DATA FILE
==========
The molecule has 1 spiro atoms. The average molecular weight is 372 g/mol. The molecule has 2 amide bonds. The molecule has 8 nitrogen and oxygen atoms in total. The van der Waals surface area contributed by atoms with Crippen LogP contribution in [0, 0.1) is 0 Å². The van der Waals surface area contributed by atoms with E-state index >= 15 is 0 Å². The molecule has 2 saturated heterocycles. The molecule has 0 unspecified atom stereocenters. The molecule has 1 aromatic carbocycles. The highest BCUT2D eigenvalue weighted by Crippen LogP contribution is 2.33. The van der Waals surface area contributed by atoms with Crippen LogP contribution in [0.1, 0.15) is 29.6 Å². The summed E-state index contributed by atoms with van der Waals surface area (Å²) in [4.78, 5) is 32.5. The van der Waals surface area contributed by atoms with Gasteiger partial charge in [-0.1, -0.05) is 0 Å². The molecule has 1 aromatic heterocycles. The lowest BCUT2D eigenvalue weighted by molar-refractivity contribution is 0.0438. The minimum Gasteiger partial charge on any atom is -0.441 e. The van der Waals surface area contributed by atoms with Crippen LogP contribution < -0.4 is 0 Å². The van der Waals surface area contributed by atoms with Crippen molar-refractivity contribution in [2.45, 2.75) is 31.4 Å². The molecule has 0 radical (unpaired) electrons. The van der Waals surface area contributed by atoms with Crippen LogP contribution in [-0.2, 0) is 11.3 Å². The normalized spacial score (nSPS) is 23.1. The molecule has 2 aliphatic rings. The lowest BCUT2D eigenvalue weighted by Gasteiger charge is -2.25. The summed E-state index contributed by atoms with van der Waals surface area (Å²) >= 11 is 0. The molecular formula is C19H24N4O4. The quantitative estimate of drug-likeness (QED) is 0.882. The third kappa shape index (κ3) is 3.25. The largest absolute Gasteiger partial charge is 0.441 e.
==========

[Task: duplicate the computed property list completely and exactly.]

The molecule has 1 spiro atoms. The average molecular weight is 372 g/mol. The molecule has 2 amide bonds. The molecule has 8 nitrogen and oxygen atoms in total. The van der Waals surface area contributed by atoms with Crippen LogP contribution in [0, 0.1) is 0 Å². The van der Waals surface area contributed by atoms with E-state index >= 15 is 0 Å². The molecule has 2 saturated heterocycles. The molecule has 0 unspecified atom stereocenters. The molecule has 1 aromatic carbocycles. The highest BCUT2D eigenvalue weighted by Crippen LogP contribution is 2.33. The van der Waals surface area contributed by atoms with Crippen LogP contribution in [0.1, 0.15) is 29.6 Å². The summed E-state index contributed by atoms with van der Waals surface area (Å²) in [4.78, 5) is 32.5. The van der Waals surface area contributed by atoms with Gasteiger partial charge in [-0.1, -0.05) is 0 Å². The molecule has 1 aromatic heterocycles. The lowest BCUT2D eigenvalue weighted by molar-refractivity contribution is 0.0438. The minimum Gasteiger partial charge on any atom is -0.441 e. The van der Waals surface area contributed by atoms with Crippen LogP contribution < -0.4 is 0 Å². The van der Waals surface area contributed by atoms with Crippen molar-refractivity contribution in [2.45, 2.75) is 31.4 Å². The molecule has 0 radical (unpaired) electrons. The van der Waals surface area contributed by atoms with Crippen LogP contribution in [-0.2, 0) is 11.3 Å². The normalized spacial score (nSPS) is 23.1. The molecule has 2 aliphatic rings. The lowest BCUT2D eigenvalue weighted by Gasteiger charge is -2.25. The summed E-state index contributed by atoms with van der Waals surface area (Å²) >= 11 is 0. The molecular formula is C19H24N4O4. The quantitative estimate of drug-likeness (QED) is 0.882. The third kappa shape index (κ3) is 3.25. The largest absolute Gasteiger partial charge is 0.441 e.